Green roof space that can be viewed from individual hospital rooms could be the solution to a quicker healing time and happier patients.
A well-known hospital in Germany, Diakonie-Klinikum Stuttgart, has approximately 150,000 square feet of green roof along with indoor plants as large as trees. The greening of this hospital has been an ongoing process since 1990.
A vast experimental roof top garden is located on the New York City Department of Parks and Recreation Building on Randall’s Island. A few years ago the department opened its roof top up to companies to display their latest innovations in green roofing. Over the years several dozen technologies have been installed, making the roof top home to hundreds of kinds of plants. From lightweight extensive green roofs, to vegetable farms, to solar garden roofs, all kinds of green roofs are open for public tours.
During the early spring of 2012 we had the pleasure of installing four of our Sun-Root™ Modules on the roof, making the department’s building home to the first Solar Garden Roof System in the United States. Super Storm Sandy made landfall only 6 months after installation and the system was successfully wind tested with maximum sustained winds at 85 mph with some gusts reaching 92 mph.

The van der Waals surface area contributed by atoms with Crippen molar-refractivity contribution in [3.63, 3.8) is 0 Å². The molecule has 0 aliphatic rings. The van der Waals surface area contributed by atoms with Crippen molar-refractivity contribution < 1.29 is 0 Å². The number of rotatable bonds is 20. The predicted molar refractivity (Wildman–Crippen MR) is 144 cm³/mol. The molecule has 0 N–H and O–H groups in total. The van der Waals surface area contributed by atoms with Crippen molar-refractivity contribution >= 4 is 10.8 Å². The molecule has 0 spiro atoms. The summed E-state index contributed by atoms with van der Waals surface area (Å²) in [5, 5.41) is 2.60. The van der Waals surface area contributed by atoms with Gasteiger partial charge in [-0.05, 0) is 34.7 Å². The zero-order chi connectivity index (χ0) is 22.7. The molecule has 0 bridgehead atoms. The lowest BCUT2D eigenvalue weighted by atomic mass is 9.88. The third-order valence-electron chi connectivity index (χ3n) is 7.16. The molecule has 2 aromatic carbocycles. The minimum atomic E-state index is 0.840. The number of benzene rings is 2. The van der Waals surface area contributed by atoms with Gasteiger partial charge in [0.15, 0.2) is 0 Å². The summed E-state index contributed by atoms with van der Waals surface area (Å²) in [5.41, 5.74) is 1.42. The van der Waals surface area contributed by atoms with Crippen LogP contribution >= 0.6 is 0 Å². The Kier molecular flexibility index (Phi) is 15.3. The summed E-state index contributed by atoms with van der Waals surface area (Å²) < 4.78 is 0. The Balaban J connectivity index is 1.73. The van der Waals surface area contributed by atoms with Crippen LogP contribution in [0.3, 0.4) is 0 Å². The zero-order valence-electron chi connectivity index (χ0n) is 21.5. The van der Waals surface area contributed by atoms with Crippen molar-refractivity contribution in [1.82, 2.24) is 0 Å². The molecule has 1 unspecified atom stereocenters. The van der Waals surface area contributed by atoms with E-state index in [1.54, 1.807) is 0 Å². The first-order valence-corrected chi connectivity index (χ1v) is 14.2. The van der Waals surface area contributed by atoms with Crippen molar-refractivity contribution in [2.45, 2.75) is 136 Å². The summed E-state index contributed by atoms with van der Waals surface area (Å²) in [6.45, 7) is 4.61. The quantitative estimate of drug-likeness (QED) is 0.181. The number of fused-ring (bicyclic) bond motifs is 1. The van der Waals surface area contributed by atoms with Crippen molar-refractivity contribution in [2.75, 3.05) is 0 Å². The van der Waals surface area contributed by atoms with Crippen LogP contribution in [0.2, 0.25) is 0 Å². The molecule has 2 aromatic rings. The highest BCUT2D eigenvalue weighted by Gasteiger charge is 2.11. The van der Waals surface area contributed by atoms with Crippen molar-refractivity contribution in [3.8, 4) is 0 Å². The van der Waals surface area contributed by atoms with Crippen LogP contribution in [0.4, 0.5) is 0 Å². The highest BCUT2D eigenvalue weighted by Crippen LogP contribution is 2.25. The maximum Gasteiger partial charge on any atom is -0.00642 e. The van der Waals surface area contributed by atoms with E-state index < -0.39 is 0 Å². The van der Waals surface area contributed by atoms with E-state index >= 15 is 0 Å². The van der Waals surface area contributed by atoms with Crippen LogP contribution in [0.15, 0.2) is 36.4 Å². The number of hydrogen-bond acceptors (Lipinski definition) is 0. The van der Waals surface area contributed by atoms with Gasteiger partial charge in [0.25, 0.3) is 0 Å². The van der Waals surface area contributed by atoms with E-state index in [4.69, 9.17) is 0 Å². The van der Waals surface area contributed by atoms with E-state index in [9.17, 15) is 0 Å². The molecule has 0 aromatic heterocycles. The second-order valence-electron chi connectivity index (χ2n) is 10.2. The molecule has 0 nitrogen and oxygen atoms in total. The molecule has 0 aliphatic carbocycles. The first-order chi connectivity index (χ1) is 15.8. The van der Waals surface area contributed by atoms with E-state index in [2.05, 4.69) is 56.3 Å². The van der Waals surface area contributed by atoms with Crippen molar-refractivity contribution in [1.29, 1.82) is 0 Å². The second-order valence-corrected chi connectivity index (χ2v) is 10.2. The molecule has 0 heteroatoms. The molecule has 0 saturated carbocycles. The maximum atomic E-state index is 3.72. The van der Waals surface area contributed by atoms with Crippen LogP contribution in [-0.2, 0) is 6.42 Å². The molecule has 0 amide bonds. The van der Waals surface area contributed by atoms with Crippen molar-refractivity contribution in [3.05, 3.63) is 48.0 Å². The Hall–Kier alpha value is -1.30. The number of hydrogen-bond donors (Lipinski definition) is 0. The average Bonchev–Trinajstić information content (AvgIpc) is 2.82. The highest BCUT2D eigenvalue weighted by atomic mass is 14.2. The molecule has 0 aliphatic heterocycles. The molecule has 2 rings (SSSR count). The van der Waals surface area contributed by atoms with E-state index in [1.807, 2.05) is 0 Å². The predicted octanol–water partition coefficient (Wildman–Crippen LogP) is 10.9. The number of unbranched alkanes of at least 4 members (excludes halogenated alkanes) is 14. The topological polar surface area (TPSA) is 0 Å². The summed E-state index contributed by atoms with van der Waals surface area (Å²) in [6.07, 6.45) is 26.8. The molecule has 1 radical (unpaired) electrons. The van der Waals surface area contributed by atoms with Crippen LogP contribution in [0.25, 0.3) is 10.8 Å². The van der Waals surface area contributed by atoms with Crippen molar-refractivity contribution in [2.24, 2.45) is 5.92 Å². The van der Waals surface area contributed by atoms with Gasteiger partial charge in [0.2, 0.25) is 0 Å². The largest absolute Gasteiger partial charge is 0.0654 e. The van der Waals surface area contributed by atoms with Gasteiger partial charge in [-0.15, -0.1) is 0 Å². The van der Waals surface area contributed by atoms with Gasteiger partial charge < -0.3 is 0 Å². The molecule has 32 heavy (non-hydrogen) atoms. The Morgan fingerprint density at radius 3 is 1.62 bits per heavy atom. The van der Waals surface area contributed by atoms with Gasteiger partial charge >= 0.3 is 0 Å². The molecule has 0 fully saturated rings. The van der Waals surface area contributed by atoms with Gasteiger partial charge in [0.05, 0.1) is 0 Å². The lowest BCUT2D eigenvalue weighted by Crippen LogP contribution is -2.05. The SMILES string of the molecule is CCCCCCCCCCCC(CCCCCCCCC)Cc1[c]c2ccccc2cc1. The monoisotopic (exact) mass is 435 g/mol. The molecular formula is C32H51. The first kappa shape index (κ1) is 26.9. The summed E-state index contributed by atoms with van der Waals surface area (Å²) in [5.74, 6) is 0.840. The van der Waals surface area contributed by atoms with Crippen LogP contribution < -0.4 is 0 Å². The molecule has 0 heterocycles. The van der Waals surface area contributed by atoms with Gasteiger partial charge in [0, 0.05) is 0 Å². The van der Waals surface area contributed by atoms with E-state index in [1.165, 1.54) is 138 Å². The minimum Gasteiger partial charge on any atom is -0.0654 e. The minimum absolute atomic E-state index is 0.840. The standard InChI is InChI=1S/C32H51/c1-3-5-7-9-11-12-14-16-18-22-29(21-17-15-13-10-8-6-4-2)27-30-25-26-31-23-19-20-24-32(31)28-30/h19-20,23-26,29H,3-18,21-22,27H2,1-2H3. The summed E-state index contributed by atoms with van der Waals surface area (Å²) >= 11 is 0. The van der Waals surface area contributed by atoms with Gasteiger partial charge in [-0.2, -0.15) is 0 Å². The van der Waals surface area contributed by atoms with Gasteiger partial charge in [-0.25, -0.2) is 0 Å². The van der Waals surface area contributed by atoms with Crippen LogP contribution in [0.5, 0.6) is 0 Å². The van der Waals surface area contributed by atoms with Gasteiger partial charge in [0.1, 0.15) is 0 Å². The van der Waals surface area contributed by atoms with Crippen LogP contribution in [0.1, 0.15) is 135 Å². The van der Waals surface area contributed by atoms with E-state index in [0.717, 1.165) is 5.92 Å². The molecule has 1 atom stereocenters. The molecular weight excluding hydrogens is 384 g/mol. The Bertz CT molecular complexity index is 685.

Jörg recently visited the roof top and came back with some beautiful pictures we wish to share with you all. The system is engineered to support healthy plant growth under the PV panels - unique and brilliant! Ask us for details and investment options.
By: Samantha Yurek
Photo Credit: Flickr - Sidstamm
Right before Superstorm Sandy came roaring into our lives last October, Akron University had just installed their first green roof. Located on top of the Sydney L. Olson Research Center, this 18,000 square foot extensive green roof has approximately 15 varieties of perennial plants. Grown by seed and sedum cuttings, these perennials made it through the storm and flourished on top this Ohio roof. Without any irrigation systems and very little fertilizers, the green roof is starting to finally show its true colors during these summer months!